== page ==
And we rejoice in the hope of the glory of God. Not only so, but we also rejoice in our sufferings, because we know that suffering produces perseverance; perseverance, character; and character, hope. And hope does not disappoint us, because God has poured out his love into our hearts by the Holy Spirit, whom he has given us.
In my last post, I shared about our recent miscarriage and how God has been with us in amazing ways throughout the process.
I think one of the hardest parts of the whole experience has been the utter shock of it all. We went from the total shock of being pregnant, to the shock of losing the baby in less than six weeks, after the baby seemed to be developing normally.
The challenge was (and is) making sense of it all. Sure there were probably medical explanations for what happened, but even with those, the bigger ache was the truth that God allowed this to happen. Since we believe that God could have intervened by preventing or correcting problems with the baby’s development, how are we going to respond that He chose not to?
In my shock and numbness, I went to see my counselor who has supported me through the three bouts of major depression I experienced in my twenties. I talked about what I was thinking, my challenge to understand it and my fear that this would send me into another bout of depression.
However as I talked to her, I couldn’t help but recall so many of the amazing things God has done in my sweet family and me. I was so aware of God’s grace and mercy, in big and small ways, in my life over the years. Why did He choose to help my husband and me break free from some of the unhealthy and destructive patterns that have plagued our families for generations?
I knew I was blessed beyond measure by His goodness and love even if I wasn’t able to “feel” it at the moment. I knew what the Scriptures said about God’s nature, and if I personally knew Him to be loving and gracious up until this point, how could I accept any conclusion contrary to this now?
Despite my pain and lack of understanding, I chose to focus on what I did (and do) understand.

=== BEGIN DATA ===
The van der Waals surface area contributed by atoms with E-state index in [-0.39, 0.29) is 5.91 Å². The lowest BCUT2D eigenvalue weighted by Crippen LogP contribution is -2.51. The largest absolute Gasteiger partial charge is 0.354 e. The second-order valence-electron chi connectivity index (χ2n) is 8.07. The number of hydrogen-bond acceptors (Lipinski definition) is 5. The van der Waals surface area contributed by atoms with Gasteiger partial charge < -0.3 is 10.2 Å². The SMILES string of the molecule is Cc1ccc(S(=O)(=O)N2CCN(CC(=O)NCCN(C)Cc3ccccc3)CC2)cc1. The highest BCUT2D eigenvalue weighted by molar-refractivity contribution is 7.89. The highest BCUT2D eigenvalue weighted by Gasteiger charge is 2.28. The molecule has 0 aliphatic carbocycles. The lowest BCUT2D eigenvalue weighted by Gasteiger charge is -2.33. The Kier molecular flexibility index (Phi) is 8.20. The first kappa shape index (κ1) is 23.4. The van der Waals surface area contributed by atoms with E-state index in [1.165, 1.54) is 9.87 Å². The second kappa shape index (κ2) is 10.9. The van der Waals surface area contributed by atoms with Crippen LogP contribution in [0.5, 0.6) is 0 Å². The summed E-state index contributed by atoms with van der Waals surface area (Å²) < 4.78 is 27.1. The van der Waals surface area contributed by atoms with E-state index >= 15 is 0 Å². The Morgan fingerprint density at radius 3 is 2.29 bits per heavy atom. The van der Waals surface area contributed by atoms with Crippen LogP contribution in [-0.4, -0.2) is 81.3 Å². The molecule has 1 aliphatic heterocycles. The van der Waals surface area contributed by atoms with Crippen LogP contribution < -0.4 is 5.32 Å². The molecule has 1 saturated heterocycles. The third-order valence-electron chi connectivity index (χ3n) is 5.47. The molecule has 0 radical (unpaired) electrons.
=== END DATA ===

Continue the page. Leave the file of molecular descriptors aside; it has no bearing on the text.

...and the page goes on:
- We live in a world that has been completely affected by sin which causes death. We were never intended to die or experience death, as God is the giver of life. (Genesis 3:17; Romans 5:12; 8:19-22)
- God is good and never forsakes His children whom He loves with an everlasting love. (1 John 4:8,16; 2 Corinthians 13:11)
- God is faithful (1 Thessalonians 5:24; 1 Corinthians 1:9; 2 Timothy 2:13)
- God is unchanging (James 1:17; Psalm 102:26-27; Malachi 3:6)
- God redeems our suffering for our good. (Romans 5:3-5; Romans 8:28)
So I believe that God shares our grief for the loss of our baby, because it was not what He intended, but a result of the fallen world in which we live. While He could have intervened to prevent this outcome, He chose to let things happen naturally. In some way, this was a loving act towards us, His beloved children. (Honestly, I would rather lose a baby at 10 weeks than even later in my pregnancy or after birth.)
While I would never have chosen to go through this, I can already see how I have grown closer to the Lord and the hope I have gained. I also have the ability to come alongside others who have suffered a miscarriage with great empathy and have already done so.
Even in the painful moments that periodically arise, when I am sad and mourning the loss of our baby and shattered dreams, I choose to trust my loving Heavenly Father. It requires faith, but I don’t know any other way.